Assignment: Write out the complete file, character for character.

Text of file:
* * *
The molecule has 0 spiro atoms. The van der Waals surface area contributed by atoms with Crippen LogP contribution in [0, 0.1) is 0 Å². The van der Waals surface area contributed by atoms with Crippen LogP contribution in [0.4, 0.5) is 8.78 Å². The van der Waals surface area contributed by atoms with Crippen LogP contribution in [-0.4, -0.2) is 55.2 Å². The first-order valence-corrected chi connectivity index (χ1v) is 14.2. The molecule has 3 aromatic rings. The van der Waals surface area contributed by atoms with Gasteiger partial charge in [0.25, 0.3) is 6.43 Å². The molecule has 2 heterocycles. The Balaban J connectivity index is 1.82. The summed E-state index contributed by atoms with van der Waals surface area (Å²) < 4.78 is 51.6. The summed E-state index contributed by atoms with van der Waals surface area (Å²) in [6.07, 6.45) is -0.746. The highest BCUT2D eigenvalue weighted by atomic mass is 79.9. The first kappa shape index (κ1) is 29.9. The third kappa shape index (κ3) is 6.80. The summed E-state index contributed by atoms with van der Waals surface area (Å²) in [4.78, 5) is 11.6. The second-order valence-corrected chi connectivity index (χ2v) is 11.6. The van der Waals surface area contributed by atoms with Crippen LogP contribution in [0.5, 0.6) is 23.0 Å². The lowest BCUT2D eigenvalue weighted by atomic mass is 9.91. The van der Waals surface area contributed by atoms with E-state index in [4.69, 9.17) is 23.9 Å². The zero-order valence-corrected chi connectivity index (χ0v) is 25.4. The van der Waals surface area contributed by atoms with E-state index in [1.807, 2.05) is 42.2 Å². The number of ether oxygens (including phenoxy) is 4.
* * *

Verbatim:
The molecule has 0 spiro atoms. The van der Waals surface area contributed by atoms with Crippen LogP contribution in [0, 0.1) is 0 Å². The van der Waals surface area contributed by atoms with Crippen LogP contribution in [0.4, 0.5) is 8.78 Å². The van der Waals surface area contributed by atoms with Crippen LogP contribution in [-0.4, -0.2) is 55.2 Å². The first-order valence-corrected chi connectivity index (χ1v) is 14.2. The molecule has 3 aromatic rings. The van der Waals surface area contributed by atoms with Gasteiger partial charge in [0.25, 0.3) is 6.43 Å². The molecule has 2 heterocycles. The Balaban J connectivity index is 1.82. The summed E-state index contributed by atoms with van der Waals surface area (Å²) < 4.78 is 51.6. The summed E-state index contributed by atoms with van der Waals surface area (Å²) in [6.07, 6.45) is -0.746. The highest BCUT2D eigenvalue weighted by atomic mass is 79.9. The first kappa shape index (κ1) is 29.9. The third kappa shape index (κ3) is 6.80. The summed E-state index contributed by atoms with van der Waals surface area (Å²) in [4.78, 5) is 11.6. The second-order valence-corrected chi connectivity index (χ2v) is 11.6. The van der Waals surface area contributed by atoms with Crippen LogP contribution in [0.5, 0.6) is 23.0 Å². The lowest BCUT2D eigenvalue weighted by atomic mass is 9.91. The van der Waals surface area contributed by atoms with E-state index in [4.69, 9.17) is 23.9 Å². The zero-order valence-corrected chi connectivity index (χ0v) is 25.4. The van der Waals surface area contributed by atoms with E-state index in [1.807, 2.05) is 42.2 Å². The number of ether oxygens (including phenoxy) is 4.